BUILDINGS AND GROUNDS
Prudent comments on a society characterised by a rock- solid faith in progress, technology and our capacity to impose our will on the world.
BRIAN DOYLE (USA 2003, VIDEO, 10:18 MIN)
Brian Doyle reveals a world that cannot see its way. The invisible populace of this world, present only through the objects of their creation, attempts to illuminate paths through the unknown. It culminates as a metropolis’ beacon reaches skyward and the elements bear down through its beams.
JULIO SOTO (USA 2003, VIDEO, 6:13 MIN)
lmagine a post-apocalytic generic urban center. lmagine interiors covered with vines, water, vegetation, and flies swarming around. lmagine an omnipotent camera, ubiquitous, panning and dollying through urban landscapes of surreal imagery. Abandoned buildings, ruined urban centres, deserted cities, nature taking over every space around…
Buildings and Grounds – The Angst Archive
KEN KOBLAND (USA 2003, VIDEO, 44:26 MIN)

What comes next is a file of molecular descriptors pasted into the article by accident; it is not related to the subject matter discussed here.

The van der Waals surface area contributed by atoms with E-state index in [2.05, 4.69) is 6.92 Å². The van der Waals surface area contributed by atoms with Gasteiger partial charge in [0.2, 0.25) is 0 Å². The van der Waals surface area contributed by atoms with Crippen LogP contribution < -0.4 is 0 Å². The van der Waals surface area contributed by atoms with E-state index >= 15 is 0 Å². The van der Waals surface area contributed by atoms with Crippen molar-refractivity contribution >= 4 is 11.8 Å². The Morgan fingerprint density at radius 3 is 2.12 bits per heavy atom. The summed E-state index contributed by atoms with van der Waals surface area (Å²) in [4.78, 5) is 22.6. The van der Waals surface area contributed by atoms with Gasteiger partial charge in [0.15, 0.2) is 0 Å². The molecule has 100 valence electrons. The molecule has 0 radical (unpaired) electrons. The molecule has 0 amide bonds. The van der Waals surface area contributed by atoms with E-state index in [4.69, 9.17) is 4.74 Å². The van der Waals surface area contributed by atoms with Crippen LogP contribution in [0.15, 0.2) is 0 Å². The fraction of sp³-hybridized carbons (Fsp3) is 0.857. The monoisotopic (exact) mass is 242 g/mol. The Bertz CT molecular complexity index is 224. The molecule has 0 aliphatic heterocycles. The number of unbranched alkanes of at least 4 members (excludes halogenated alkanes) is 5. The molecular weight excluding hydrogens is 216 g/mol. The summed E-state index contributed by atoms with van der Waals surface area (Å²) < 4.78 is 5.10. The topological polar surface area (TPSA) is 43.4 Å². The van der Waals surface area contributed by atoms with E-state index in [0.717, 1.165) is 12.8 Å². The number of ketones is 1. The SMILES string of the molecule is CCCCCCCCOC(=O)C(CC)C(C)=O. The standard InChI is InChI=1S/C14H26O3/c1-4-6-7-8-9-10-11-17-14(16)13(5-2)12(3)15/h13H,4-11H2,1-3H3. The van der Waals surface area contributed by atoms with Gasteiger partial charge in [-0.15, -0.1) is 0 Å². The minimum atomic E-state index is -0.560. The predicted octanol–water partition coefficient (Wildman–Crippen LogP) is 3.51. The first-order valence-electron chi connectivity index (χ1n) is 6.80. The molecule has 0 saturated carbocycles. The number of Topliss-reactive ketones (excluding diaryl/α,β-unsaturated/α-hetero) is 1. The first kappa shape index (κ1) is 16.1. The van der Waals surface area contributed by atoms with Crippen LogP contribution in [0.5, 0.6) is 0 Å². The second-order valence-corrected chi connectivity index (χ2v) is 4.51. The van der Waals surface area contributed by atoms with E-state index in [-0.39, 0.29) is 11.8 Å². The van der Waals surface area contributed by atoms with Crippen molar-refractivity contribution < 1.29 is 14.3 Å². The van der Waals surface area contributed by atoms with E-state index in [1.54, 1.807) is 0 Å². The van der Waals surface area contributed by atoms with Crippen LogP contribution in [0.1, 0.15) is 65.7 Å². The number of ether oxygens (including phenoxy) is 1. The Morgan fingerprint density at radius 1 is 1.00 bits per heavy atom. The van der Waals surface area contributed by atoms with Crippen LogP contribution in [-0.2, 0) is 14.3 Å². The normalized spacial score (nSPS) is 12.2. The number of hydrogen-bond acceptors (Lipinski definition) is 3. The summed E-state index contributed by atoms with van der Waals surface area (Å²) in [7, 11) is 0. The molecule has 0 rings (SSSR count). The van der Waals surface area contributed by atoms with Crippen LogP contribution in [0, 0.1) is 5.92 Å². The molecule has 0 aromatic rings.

Kobland’s quiet, meditative video is a philosophical investigation, a travelogue of sorts, and, ultimately, a probing essay-film in the tradition of Aleksandr Sokorov or late Godard. The video pairs lingering, beautifully framed shots of urban scenes, industrial installations, deserts, and other evocative landscapes with a series of fragmentary ruminations. Floating over an image track virtually evacuated of all human form or movement, Kobland ‘s questions and digressions call up a beautiful and melancholy world. The film consist s of a prologue and 5 chapters. In each chapter, audio excerpts from one source are combined with transcriptions of text fragments from a totally other source.
Prologue: Crossing Brooklyn Ferry (Walt Whitman). Cha pter 1: Tokyo Story (Ozu) / White Noise (Don Delillo).
Chapter 2: Juliet of the Spirits (Federico Fellini) / Thou ght on the Dharma (Peter Levitt)
Chapter 3: Persona (lngmar Bergman) / The Three Sisters (Anton Chekhov)
Chapter 4: The Mirror (Andrei Tarkovsky) / Dr. Faustus (Thomas Mann)
Chapter 5: Derrid a and Deconstruct ion (Professor Loui s Markos) / Crossing Brooklyn Ferry (Walt Whitman)